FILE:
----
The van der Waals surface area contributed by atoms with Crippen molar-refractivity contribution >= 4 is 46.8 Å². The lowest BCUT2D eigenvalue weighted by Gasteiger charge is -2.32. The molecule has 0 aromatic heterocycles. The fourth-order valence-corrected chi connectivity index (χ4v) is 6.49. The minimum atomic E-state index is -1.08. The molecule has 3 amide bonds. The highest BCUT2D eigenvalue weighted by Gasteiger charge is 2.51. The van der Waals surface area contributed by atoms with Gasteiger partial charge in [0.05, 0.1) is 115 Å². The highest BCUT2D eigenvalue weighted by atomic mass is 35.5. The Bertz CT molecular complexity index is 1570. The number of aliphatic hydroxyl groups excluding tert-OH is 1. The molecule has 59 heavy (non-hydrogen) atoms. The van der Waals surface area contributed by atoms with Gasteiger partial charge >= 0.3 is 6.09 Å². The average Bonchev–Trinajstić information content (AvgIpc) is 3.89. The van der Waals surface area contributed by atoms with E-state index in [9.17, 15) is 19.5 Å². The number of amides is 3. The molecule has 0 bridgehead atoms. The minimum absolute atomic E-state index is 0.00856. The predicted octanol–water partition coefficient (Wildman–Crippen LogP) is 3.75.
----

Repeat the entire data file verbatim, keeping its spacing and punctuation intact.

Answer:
The van der Waals surface area contributed by atoms with Crippen molar-refractivity contribution >= 4 is 46.8 Å². The lowest BCUT2D eigenvalue weighted by Gasteiger charge is -2.32. The molecule has 0 aromatic heterocycles. The fourth-order valence-corrected chi connectivity index (χ4v) is 6.49. The minimum atomic E-state index is -1.08. The molecule has 3 amide bonds. The highest BCUT2D eigenvalue weighted by Gasteiger charge is 2.51. The van der Waals surface area contributed by atoms with Gasteiger partial charge in [0.05, 0.1) is 115 Å². The highest BCUT2D eigenvalue weighted by atomic mass is 35.5. The Bertz CT molecular complexity index is 1570. The number of aliphatic hydroxyl groups excluding tert-OH is 1. The molecule has 59 heavy (non-hydrogen) atoms. The van der Waals surface area contributed by atoms with Gasteiger partial charge >= 0.3 is 6.09 Å². The average Bonchev–Trinajstić information content (AvgIpc) is 3.89. The van der Waals surface area contributed by atoms with E-state index in [9.17, 15) is 19.5 Å². The number of amides is 3. The molecule has 0 bridgehead atoms. The minimum absolute atomic E-state index is 0.00856. The predicted octanol–water partition coefficient (Wildman–Crippen LogP) is 3.75.